Throughout the late 80s, Ourston secured proposals to build roundabouts, only to have the projects cancelled at the last minute due to protests. Then, finally, in 1990, he succeeded in replacing two four-way intersections in Nevada with roundabouts.
When these roundabouts exhibited successful results, Ourston, armed with “statistical proof of safety,” was very gradually able to convince other municipalities to follow suit.
As we will demonstrate, there is ample “proof” that roundabouts are safer, better for the environment, and improve traffic flow. Yet, despite the many proven successes of roundabouts, America still hasn’t made strides to integrate them on a larger level. Today, nearly three decades after Ourston’s quest, only 3,700 roundabouts occupy our country’s roads.
Priceonomics; data via Roundabouts USA
The United States has hardly given roundabouts a chance. There are some 4,092,000 miles of paved road in America (gauged with France’s 612,000, and the U.K.’s 245,000), yet we have nearly 10x fewer roundabouts than the latter. We maintain only 90 roundabouts per 100,000 miles of paved road, while France has 4,900, and the U.K. has a mind-boggling 10,200.
We have fervently avoided the integration of roundabouts — and it’s time we reconsidered this decision.
Roundabouts Are Safer
Statistically speaking, intersections (both 4-way, and t-shaped) are deadly places: Based on data collected between 1998 and 2007, 21.5% of all traffic-related deaths, and 44.8% of all traffic-related injuries occur in intersections. On average, 9,000 people die and another 767,000 are injured in intersection collisions every year in the U.S.
Intersections may be convenient and familiar for drivers, but their inherent design allows for a proliferation of high-speed, high-impact crashes. Utilizing simple physics, roundabouts significantly mitigate these risks. Tom Vanderbilt, author of Traffic: Why We Drive the Way We Do, explains why:
“Roundabouts are typically built using what’s called ‘negative superelevation,’ meaning that water flows away from the center and also that the road slopes against the direction of a driver’s turn. As a result, any crashes in a roundabout take place at lower speeds and are thus less likely to be fatal…They also eliminate the left turn against oncoming traffic — itself one of the main reasons for intersection danger — as well as the prospect of vehicles running a red light or speeding up as they approach an intersection to ‘beat the light.”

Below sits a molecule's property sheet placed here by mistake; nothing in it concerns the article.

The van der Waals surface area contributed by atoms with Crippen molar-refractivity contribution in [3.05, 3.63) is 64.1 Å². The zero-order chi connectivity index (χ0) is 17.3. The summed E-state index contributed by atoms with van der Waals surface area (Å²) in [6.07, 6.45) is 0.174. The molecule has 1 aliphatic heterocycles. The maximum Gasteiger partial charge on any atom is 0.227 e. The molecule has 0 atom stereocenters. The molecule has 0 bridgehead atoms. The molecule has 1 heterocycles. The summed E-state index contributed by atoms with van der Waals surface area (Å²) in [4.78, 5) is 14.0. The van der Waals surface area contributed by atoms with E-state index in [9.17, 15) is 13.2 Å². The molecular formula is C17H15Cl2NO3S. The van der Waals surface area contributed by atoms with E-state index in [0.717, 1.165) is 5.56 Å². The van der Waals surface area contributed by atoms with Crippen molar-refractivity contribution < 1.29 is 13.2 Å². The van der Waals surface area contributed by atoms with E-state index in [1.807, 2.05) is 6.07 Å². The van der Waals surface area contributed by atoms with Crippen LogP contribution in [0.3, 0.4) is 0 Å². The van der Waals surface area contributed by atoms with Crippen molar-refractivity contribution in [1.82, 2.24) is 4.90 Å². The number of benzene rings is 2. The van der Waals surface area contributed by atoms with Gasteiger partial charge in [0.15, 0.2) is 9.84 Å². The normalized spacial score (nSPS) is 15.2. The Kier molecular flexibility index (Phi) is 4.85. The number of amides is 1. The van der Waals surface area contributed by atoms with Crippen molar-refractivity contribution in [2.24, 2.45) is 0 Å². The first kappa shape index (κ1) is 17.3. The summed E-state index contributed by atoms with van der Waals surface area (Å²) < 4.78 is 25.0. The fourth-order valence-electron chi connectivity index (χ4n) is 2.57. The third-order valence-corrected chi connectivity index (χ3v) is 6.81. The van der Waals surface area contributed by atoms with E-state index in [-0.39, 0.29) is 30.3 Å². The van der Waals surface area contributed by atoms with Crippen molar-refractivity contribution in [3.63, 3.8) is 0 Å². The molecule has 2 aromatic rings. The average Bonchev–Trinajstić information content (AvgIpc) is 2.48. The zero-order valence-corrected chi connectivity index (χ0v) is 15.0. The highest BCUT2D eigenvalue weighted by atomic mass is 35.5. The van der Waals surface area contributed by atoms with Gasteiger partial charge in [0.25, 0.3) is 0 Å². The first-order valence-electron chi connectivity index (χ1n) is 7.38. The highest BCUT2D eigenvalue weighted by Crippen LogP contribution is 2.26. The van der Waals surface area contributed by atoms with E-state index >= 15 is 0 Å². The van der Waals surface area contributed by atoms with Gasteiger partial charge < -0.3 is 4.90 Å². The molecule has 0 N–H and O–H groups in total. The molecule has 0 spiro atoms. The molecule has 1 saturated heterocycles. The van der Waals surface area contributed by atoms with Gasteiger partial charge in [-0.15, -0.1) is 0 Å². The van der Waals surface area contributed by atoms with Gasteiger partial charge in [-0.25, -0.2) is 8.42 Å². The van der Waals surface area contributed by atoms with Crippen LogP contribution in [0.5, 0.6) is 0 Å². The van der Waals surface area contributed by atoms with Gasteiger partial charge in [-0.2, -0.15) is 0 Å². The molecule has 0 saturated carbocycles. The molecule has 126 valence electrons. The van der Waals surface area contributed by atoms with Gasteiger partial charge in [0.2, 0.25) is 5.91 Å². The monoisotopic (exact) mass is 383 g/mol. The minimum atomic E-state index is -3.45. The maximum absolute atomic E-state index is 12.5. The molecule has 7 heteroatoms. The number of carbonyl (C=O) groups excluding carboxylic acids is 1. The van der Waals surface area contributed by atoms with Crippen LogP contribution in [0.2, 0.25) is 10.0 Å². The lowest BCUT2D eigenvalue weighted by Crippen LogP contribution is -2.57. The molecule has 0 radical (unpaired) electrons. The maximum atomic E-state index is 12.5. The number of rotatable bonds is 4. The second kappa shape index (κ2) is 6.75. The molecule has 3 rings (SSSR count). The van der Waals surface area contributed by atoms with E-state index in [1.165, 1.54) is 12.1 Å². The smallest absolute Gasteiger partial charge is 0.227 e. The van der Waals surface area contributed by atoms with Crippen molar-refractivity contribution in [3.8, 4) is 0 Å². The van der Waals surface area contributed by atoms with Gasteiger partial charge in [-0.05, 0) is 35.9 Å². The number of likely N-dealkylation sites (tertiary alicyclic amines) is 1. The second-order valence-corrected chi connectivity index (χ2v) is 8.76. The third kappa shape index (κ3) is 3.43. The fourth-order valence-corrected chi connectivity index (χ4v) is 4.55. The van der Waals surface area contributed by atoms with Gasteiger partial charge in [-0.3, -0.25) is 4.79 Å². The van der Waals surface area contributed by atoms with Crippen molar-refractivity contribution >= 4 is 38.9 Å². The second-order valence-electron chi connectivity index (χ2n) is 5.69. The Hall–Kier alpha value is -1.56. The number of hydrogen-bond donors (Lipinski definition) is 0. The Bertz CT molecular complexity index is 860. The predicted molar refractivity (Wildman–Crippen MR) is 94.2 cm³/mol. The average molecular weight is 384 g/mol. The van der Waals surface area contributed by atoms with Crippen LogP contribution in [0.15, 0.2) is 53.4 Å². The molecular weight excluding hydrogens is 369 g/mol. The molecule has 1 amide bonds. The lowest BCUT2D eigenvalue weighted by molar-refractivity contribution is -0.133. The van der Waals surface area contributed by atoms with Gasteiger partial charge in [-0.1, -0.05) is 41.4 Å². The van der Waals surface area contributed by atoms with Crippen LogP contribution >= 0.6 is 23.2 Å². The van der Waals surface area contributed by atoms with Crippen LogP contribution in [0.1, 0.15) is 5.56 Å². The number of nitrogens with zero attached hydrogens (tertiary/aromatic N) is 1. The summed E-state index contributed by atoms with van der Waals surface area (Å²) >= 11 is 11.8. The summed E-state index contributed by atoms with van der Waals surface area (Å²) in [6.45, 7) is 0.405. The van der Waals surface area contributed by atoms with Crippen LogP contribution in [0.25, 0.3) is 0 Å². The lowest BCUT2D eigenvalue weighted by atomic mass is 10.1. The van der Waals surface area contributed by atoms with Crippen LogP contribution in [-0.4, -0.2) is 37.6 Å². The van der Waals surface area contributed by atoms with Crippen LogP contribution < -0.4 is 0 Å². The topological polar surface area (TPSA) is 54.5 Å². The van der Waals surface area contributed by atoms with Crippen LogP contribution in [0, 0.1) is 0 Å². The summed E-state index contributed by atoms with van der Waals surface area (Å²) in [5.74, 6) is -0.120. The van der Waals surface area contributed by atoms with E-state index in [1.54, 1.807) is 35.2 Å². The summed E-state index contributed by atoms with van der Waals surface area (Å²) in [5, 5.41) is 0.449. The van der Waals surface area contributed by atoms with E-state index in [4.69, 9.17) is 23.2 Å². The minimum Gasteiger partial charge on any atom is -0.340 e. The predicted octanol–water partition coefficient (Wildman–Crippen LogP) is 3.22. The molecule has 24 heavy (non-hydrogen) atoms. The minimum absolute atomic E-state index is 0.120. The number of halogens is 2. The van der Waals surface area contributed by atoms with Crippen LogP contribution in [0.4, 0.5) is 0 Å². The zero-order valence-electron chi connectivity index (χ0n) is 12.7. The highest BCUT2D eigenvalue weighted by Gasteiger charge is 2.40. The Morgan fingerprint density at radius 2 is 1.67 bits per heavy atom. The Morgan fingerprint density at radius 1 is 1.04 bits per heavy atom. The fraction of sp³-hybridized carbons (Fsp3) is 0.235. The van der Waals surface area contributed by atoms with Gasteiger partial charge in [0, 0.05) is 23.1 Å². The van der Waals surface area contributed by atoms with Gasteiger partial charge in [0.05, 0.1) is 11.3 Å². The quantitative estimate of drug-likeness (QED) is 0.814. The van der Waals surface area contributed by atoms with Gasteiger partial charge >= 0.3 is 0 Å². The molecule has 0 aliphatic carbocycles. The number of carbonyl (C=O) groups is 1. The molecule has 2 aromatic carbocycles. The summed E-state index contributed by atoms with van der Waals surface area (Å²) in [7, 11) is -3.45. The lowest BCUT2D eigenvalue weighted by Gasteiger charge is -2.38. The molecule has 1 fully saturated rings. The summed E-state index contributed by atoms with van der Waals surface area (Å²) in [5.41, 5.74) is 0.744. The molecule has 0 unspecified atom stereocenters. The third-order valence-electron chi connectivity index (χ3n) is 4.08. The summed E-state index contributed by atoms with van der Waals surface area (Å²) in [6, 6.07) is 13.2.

Roundabouts reduce crashes by the very nature of their geometry. While traditional four-way intersections have 32 possible collision conflict points, roundabouts have only 8:
Collision conflict points: intersections vs. roundabouts; via The Federal Highway Administration
Interestingly, our fear of roundabouts also plays a role in making them safer: since they are unfamiliar to us, we are wary about entering them and are extra cautious. On the other hand, we’re accustomed to intersections, and more likely to take risks when driving through them.
So just how much safer are roundabouts are than intersections?
A 2001 report in the American Journal of Public Health selected 24 intersections that were converted into roundabouts in 8 different states, and analyzed the before and after crash data. In most cases, the time period (in months) was the same in the before and after periods; where it was not, the Bayes method was used for normalization. Researchers found that, overall, roundabouts reduce all crashes by 38% and reduce injuries by a whopping 76%.
Priceonomics; data via “Crash and Injury Reduction Following Installation of Roundabouts in the United States” (Retting, Persaud, Garder, Lord; American Journal of Public Health, 2001)
In addition to these reductions, researchers have found that roundabouts reduce fatal collisions by as much as 90%, and pedestrian/cyclist incidents by 40%, when gauged with traditional intersections.
The city of Carmel, Indiana presents another interesting case study. With 60 roundabouts, it has more than any other city in the United States — and, as a result, has seen an 80% reduction in injuries, and a 40% reduction in overall crashes.
International reports have produced similarly favorable results: roundabouts have been found to decrease car accident injuries in Australia (87%), France (78%), Amsterdam (71%), and the U.K. (39%).
Roundabouts Reduce Vehicle Emissions
Every year, Americans produce 7 billion metric tons of greenhouse gasses. It is estimated that 47-55% of these emissions come from motor vehicles. In the recent words of California’s governor, Jerry Brown, “the consequence [of global warming] are real” — and roundabouts can help make a difference.
In addition to being safer than intersections, roundabouts are also more forgiving on Mother Earth.
A study by a team of researchers at Kansas State University monitored the emissions of various vehicle pollutants at six sites with varying traffic flow: three intersections and three roundabouts. Twice daily (AM, PM), gas levels were captured and recorded. The results confirm that cars in roundabouts emit remarkably less pollutants than cars in intersections.
Priceonomics; data via “Impact of Modern Roundabouts on Vehicular Emissions” (Mandavilli, Russell, Rys; Kansas State University)
On average, carbon monoxide emissions decreased by 33%; carbon dioxide (which accounts for far and away the largest percentage of America’s pollution) is reduced by an astounding 46%. Other gasses (nitrogen oxide, and hydrocarbons) are cut by one-third, and one-half, respectively.